Democratic (23) ‹See Tfd›   Democratic-Republican (6) ‹See Tfd›   Greenback (1) ‹See Tfd›   Independent (2) ‹See Tfd›   National Republican (1) ‹See Tfd›   Republican (37) ‹See Tfd›   Whig (4)
(Above numbering includes repeat governors: one Whig, one Republican, and two Democrats who served two nonconsecutive terms. It also includes one governor who was a Greenback but co-nominated by the Democrats.) ‹See Tfd›

# Portrait   Governor Party Took office Left office Terms
[note 1]
1
Governor William King in 1806.png
  William King Democratic-Republican March 15, 1820 May 28, 1821 14

[note 2]

2
William Durkee Williamson.jpg
William D. Williamson Democratic-Republican May 28, 1821 December 5, 1821 14

[note 3]
[note 4]

3
Blank.gif
Benjamin Ames Democratic-Republican December 5, 1821 January 2, 1822 14

[note 5]
[note 6]

4
Blank.gif
Daniel Rose Democratic-Republican January 2, 1822 January 5, 1822 14

[note 7]

5
Albion K. Parris.jpg
Albion K. Parris Democratic-Republican January 5, 1822 January 3, 1827 5
6
EnochLincoln.png
Enoch Lincoln Democratic-Republican January 3, 1827 October 8, 1829 213

[note 8]

7
Nathan Cutler c1850.png
Nathan Cutler Democratic October 8, 1829 January 6, 1830 13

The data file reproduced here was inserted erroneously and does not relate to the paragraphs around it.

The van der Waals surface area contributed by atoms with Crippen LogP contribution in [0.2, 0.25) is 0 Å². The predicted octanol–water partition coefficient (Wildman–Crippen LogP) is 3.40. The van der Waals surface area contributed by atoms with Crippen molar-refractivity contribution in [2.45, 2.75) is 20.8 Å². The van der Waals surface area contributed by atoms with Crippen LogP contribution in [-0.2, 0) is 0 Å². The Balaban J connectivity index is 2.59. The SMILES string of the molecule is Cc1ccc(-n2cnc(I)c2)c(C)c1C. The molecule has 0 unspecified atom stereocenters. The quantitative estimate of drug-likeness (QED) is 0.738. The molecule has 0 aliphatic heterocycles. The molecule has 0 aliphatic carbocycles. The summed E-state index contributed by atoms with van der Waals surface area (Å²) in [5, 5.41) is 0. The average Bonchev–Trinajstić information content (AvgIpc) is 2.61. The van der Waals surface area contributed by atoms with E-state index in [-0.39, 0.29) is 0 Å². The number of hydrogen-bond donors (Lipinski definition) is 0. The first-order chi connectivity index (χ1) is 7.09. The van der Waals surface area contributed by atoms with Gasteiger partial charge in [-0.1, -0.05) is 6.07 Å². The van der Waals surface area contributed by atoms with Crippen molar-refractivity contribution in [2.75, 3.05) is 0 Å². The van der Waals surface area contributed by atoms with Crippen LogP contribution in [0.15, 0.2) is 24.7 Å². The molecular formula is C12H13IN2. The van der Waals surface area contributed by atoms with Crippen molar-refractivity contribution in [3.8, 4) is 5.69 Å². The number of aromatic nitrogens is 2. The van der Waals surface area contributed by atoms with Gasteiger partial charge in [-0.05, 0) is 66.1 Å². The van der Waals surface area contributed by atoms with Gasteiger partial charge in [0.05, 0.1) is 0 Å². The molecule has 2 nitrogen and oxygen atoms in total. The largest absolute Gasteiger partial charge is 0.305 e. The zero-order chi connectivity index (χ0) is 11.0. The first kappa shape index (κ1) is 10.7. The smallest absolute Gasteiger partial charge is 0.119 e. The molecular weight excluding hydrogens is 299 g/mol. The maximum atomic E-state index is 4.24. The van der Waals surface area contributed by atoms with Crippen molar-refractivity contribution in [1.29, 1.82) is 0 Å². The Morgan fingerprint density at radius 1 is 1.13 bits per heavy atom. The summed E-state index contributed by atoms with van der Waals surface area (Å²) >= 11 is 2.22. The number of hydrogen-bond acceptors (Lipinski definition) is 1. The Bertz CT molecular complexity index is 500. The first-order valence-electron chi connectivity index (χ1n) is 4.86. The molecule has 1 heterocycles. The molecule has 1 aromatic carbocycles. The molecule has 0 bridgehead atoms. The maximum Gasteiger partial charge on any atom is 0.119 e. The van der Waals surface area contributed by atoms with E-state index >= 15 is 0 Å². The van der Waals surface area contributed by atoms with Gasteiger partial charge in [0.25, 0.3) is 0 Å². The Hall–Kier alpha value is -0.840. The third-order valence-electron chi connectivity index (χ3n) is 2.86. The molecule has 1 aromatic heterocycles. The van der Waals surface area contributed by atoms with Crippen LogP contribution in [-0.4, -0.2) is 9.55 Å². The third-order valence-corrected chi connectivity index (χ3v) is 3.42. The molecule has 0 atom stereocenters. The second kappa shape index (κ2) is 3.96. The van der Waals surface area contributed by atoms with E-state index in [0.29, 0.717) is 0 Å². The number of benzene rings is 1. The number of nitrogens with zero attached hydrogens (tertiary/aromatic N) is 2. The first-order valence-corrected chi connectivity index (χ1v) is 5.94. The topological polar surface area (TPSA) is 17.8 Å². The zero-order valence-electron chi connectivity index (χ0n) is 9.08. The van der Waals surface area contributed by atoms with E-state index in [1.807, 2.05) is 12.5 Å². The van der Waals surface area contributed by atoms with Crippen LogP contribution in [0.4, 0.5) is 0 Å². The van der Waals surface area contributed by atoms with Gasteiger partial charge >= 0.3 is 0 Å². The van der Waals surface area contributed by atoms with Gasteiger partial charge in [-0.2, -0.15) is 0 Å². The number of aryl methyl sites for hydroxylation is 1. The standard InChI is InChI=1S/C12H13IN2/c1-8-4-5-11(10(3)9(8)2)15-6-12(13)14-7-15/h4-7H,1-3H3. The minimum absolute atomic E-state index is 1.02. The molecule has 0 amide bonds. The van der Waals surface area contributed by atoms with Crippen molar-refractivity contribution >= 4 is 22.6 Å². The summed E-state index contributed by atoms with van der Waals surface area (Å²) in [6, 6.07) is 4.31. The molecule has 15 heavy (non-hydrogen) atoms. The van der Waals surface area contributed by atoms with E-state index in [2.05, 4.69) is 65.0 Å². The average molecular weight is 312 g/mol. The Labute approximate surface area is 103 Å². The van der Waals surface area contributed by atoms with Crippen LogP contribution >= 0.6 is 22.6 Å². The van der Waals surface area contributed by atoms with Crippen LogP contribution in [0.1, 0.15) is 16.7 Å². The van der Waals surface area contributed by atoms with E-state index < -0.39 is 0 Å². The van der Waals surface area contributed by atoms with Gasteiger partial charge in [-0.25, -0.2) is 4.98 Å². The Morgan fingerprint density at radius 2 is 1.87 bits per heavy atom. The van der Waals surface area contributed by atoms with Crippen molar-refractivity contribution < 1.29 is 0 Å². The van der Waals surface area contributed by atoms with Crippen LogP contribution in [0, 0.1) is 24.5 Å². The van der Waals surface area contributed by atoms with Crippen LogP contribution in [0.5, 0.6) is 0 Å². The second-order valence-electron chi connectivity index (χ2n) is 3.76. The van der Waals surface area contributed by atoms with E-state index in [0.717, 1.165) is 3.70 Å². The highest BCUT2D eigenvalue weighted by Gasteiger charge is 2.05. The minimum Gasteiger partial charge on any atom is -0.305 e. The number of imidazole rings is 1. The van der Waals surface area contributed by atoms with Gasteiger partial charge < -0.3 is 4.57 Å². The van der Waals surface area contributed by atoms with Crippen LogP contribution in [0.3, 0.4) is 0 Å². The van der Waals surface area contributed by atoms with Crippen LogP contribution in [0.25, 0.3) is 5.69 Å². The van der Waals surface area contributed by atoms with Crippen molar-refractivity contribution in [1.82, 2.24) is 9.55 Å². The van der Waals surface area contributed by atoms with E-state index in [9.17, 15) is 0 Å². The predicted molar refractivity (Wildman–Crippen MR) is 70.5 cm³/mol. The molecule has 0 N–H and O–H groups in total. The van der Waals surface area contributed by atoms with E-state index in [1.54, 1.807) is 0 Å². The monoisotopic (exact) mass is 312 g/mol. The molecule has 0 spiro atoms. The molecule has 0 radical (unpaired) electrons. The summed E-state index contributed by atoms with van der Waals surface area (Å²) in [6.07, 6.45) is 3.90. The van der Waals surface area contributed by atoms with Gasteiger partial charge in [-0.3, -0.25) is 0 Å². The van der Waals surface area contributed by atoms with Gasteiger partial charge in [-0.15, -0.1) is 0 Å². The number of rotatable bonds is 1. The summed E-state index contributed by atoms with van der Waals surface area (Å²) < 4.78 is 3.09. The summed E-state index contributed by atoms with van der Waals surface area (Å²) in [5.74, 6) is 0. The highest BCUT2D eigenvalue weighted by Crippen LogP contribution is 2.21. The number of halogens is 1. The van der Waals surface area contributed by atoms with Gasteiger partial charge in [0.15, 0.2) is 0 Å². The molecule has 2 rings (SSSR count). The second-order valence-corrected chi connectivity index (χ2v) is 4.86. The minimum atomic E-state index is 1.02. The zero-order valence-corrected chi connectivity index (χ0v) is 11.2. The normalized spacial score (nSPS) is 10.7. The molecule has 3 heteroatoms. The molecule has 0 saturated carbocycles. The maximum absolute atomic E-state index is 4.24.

[note 9]

8
JoshuaHall.jpg
Joshua Hall Democratic January 6, 1830 February 9, 1830 13

[note 5]

9
Jonathan G. Hunton (Maine Governor).jpg
Jonathan G. Hunton National Republican February 9, 1830 January 5, 1831 1
10
Samuel Emerson Smith, Maine Governor.jpg
Samuel E. Smith Democratic January 5, 1831 January 1, 1834 3
11
Robert Pinckney Dunlap c1831.jpg
Robert P. Dunlap Democratic January 1, 1834 January 3, 1838 4
12
Governor Edward Kent.jpg
Edward Kent Whig January 19, 1838 January 2, 1839 1

[note 10]

13
JohnFairfield.jpg
John Fairfield Democratic January 2, 1839 January 12, 1841 112

[note 11]

14
Blank.gif
Richard H. Vose Whig January 12, 1841 January 13, 1841 12

[note 7]

15
Governor Edward Kent.jpg
Edward Kent Whig January 13, 1841 January 5, 1842 1
16
JohnFairfield.jpg
John Fairfield Democratic January 5, 1842 March 7, 1843 114

[note 12]

17
Edward Kavanagh (Maine Governor).jpg
Edward Kavanagh Democratic March 7, 1843 January 1, 1844 14

[note 3]
[note 13]

18
Governor David Dunn 1846.jpg
David Dunn Democratic January 1, 1844 January 3, 1844 14

[note 5]
[note 14]

19
John Winchester Dana (Maine Governor).jpg
John W. Dana Democratic January 3, 1844 January 3, 1844 14

[note 7]

20
Hugh J. Anderson (Maine Governor).jpg